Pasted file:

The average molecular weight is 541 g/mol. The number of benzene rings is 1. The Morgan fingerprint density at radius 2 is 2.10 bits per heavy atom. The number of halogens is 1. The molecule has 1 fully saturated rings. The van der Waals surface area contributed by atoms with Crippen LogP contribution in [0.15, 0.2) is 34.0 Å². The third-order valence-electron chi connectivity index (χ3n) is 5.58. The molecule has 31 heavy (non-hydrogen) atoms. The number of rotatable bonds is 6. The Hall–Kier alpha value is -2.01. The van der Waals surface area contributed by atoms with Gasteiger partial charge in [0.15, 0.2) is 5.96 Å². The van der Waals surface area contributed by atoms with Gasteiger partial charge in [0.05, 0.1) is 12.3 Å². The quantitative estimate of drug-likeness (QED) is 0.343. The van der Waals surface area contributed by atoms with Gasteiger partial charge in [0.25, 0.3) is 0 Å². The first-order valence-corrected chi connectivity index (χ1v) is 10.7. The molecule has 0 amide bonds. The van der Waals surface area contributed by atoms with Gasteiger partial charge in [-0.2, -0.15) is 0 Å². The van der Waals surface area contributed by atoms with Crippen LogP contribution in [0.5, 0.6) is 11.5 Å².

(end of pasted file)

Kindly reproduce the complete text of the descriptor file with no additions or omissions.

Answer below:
The average molecular weight is 541 g/mol. The number of benzene rings is 1. The Morgan fingerprint density at radius 2 is 2.10 bits per heavy atom. The number of halogens is 1. The molecule has 1 fully saturated rings. The van der Waals surface area contributed by atoms with Crippen LogP contribution in [0.15, 0.2) is 34.0 Å². The third-order valence-electron chi connectivity index (χ3n) is 5.58. The molecule has 31 heavy (non-hydrogen) atoms. The number of rotatable bonds is 6. The Hall–Kier alpha value is -2.01. The van der Waals surface area contributed by atoms with Gasteiger partial charge in [0.15, 0.2) is 5.96 Å². The van der Waals surface area contributed by atoms with Gasteiger partial charge in [0.05, 0.1) is 12.3 Å². The quantitative estimate of drug-likeness (QED) is 0.343. The van der Waals surface area contributed by atoms with Gasteiger partial charge in [0.25, 0.3) is 0 Å². The first-order valence-corrected chi connectivity index (χ1v) is 10.7. The molecule has 0 amide bonds. The van der Waals surface area contributed by atoms with Gasteiger partial charge in [-0.2, -0.15) is 0 Å². The van der Waals surface area contributed by atoms with Crippen LogP contribution in [0.5, 0.6) is 11.5 Å².